Charlotte Mason’s Reading Method
After your child has reached the age of 6 and has become comfortable with letter sounds and phonetic word building, he may be ready for Charlotte Mason’s First Sound Lesson, as described in Home Education, Volume One. This lesson’s sequence is found below, and it can be used with any beautiful nursery rhyme or poem. Suggestions for poems are at Charlotte Mason Reading Lessons.
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Here is an example to teach a child’s First Sound lesson using Charlotte Mason’s method found in her Home Education, Volume One, this lesson is followed by the Spelling Lesson:
1. Find a short poem of interest to the child, Ms. Mason uses the following:
I like little kitty
Her coat is so warm
(I have used a word substitution here.)
2. Collect each letter from the words in the poem, using a moveable alphabet, or paper letters cut up.
3. Write on the board one of the words, for example, “kitty”. Say the word out loud. Have your child say it out loud.
4. Erase the board and have your child create the word “kitty” with his moveable letters using his memory.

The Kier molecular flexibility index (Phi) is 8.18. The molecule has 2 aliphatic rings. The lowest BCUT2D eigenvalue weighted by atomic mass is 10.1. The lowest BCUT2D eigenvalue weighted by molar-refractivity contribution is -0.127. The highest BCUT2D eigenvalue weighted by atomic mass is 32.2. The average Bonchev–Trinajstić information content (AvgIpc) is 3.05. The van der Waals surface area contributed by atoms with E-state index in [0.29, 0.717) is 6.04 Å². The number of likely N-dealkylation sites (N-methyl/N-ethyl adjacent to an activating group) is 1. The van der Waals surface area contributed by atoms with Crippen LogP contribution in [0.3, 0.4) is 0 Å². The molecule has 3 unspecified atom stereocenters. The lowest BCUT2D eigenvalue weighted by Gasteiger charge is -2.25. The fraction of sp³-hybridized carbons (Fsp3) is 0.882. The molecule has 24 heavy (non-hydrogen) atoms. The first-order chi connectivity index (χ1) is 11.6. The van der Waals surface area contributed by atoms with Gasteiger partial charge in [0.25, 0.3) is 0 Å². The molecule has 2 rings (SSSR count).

5. Show him the poem, have him find the word “kitty” in the poem.
6. Teach the words “coat, little, like, is, her, warm, I so” using the same above steps.
“When each new word is learned, (he) makes a column of the old ones, reads up and down” (218).
7. Now remove the moveable letters from the table, replace them with cut up words from the poem (one set only).
8. “(Place the words) in ‘reading’ order, one after the other, and then (read) off the sentence” (218).
9. Now create new sentences, such as:
Her little coat is warm.
Kitty is so little.
I like kitty.
Kitty is little like her coat.
“To make the verses up with his own loose words will give (your child) such a delicious sense that knowledge is power, as few occasions in after life will afford. Anyway, reading is to him a delight henceforth, and it will require very bad management indeed to make him hate it” (219). I love Ms. Mason’s humor here!
She does not delve into how often each lesson should be repeated, but I would suggest to follow the child, if he is receptive, then move onto your next lesson, and when you do come to a sound lesson again, try the next verse or a new poem.